Bush in 2000

The South Island's Best Tramping Trails

Apr 1, 2000
Outside Magazine

Like Patagonia, the Mackenzie and Fiordland are wild, lonely places with volatile climates, extreme winds, and, thus, some of the most experienced search-and-rescue teams in the world. The message is clear: Respect the mountain when you step out. That said, even if you have only a week to go bush, there are three excellent trails—tracks, in local parlance—that range from easy to perilous.

Serious climbers shouldn't miss out on Mount Cook. At 12,349 feet, it's the tallest peak in the Southern Alps and is conveniently ringed by climbing schools and ski-plane and helicopter outfits that lift a constant stream of mountaineers onto Tasman Glacier, which stretches over much of the mountain's topside. Many of the tracks in Mount Cook National Park can be done in a day; overnight stays require filing an intention form at the Department of Conservation Visitor Centre at Aoraki Mount Cook Village (011-64-3-435-1819).
The Copland Pass hike, which runs out to the west coast, takes four days and is rated the most challenging tramp in New Zealand. Collapsing moraine walls have made the route even more dangerous. Suffice it to say, don't attempt Copland Pass without technical climbing experience. To learn about trail conditions and to pay hut fees—there are Appalachian-Trail-style huts (right) along the route—check in at the Aoraki Mount Cook Village Visitor Centre.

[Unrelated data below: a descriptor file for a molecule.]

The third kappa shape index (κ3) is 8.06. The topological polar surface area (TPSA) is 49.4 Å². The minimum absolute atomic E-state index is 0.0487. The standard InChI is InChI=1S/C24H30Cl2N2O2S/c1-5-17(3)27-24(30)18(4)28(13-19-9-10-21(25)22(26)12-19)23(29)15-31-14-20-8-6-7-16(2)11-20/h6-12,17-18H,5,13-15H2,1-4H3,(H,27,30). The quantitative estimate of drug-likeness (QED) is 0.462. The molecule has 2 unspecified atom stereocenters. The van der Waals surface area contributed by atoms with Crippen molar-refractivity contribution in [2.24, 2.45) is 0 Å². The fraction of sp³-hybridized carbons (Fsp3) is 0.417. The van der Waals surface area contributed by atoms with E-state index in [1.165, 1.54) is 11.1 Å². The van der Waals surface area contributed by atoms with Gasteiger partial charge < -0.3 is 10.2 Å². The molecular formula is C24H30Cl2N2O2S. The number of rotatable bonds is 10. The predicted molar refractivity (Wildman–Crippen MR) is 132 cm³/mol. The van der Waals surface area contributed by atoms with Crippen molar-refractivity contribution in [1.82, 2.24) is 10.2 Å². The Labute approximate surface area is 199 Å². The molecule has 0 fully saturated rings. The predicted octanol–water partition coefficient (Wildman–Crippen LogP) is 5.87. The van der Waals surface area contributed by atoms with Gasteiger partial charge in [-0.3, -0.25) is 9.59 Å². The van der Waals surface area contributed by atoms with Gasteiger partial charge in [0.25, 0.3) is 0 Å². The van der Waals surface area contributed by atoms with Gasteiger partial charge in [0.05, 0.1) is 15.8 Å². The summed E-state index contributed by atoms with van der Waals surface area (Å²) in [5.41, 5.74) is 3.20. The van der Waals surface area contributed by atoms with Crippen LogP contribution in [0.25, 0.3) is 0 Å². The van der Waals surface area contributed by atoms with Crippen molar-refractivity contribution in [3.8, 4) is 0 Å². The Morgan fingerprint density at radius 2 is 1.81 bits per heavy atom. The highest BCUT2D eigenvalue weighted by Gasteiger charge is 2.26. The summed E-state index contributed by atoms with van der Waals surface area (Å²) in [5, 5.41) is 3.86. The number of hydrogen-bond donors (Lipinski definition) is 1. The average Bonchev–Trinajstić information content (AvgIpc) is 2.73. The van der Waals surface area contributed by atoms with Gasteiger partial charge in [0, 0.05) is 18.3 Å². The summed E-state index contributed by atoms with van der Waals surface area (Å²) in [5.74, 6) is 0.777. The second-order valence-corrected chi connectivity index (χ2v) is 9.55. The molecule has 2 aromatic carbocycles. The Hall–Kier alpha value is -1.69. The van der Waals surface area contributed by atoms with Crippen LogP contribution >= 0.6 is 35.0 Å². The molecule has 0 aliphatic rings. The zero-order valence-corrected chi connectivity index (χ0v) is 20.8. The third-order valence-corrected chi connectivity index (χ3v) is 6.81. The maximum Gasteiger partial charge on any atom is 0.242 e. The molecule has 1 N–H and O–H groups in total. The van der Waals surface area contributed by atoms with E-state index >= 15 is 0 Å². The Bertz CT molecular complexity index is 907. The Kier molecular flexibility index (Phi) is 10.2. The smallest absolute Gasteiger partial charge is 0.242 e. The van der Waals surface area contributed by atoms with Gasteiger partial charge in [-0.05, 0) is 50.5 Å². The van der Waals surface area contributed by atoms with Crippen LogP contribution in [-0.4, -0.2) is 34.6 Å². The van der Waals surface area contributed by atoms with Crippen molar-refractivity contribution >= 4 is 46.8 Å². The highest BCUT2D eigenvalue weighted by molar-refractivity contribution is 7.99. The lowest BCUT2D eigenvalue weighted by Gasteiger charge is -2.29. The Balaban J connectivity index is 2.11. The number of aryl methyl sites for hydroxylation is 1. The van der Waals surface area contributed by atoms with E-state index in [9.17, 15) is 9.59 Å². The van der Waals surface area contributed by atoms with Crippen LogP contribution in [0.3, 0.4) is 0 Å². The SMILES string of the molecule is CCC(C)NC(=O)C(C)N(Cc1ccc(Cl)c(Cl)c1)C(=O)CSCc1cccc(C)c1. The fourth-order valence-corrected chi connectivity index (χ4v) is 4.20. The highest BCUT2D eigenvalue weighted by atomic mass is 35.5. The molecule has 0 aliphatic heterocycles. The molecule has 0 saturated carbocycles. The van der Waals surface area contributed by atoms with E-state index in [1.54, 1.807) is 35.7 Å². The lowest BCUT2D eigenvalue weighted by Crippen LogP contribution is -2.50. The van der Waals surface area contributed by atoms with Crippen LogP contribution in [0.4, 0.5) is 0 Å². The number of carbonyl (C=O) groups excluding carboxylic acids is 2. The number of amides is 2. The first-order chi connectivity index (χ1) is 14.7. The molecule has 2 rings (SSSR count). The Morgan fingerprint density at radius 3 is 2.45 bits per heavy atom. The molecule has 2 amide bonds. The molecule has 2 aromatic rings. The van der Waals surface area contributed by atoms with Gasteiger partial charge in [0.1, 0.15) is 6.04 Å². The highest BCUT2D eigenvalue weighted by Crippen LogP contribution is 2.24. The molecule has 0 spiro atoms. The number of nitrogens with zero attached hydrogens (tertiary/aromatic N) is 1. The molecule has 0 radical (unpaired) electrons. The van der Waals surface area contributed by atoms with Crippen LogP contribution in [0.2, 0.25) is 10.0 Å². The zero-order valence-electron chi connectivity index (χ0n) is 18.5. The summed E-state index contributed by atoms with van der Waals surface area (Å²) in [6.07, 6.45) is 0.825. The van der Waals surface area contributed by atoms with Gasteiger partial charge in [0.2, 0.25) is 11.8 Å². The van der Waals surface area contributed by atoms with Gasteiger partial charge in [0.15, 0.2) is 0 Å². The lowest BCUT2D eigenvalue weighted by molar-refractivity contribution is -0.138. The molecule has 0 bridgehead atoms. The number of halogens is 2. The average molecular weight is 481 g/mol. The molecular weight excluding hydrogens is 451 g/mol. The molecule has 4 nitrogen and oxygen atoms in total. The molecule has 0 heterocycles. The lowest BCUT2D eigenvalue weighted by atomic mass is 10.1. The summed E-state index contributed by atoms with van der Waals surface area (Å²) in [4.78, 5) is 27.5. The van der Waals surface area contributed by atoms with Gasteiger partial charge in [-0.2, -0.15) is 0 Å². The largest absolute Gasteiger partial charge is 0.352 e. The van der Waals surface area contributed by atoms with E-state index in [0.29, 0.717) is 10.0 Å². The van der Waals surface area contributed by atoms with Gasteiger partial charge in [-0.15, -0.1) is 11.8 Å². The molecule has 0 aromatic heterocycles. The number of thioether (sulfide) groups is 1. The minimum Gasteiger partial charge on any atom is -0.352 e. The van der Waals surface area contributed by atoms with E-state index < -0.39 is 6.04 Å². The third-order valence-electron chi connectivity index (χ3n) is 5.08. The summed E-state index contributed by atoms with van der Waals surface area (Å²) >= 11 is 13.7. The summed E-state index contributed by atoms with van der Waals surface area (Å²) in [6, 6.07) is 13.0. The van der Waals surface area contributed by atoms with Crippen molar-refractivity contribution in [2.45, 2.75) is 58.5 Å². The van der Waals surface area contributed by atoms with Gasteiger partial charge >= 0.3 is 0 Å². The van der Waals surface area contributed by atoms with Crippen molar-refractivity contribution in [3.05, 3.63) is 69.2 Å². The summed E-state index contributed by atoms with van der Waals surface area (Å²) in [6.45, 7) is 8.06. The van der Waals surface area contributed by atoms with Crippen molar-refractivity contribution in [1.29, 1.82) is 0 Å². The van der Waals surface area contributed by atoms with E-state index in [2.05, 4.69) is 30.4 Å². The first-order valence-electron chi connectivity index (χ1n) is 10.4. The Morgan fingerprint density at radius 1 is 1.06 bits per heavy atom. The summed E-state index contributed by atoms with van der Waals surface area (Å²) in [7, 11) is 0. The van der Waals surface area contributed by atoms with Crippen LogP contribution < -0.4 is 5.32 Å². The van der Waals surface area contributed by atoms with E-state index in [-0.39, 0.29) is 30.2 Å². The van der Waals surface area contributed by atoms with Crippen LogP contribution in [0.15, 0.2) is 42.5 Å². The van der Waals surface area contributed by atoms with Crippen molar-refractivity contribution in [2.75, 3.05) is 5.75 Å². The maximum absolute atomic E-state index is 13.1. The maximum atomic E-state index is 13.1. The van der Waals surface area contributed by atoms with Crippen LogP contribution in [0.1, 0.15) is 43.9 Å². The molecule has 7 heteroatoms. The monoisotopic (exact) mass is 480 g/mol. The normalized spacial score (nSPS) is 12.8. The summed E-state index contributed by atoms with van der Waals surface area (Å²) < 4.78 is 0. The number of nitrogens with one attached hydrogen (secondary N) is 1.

The spectacular and more accessible Routeburn Track leads south from Queenstown and takes four days and three nights to complete. It connects Mount Aspiring with Fiordland National Park via the Harris Saddle, and during the summer (October to April) is so popular that you have to book a backcountry pass three to five days in advance. For conditions and reservations, contact the Glenorchy Visitor Centre (442-9937) or Fiordland National Park Visitor Centre (249-7924; [email protected]).

Filed To: New Zealand

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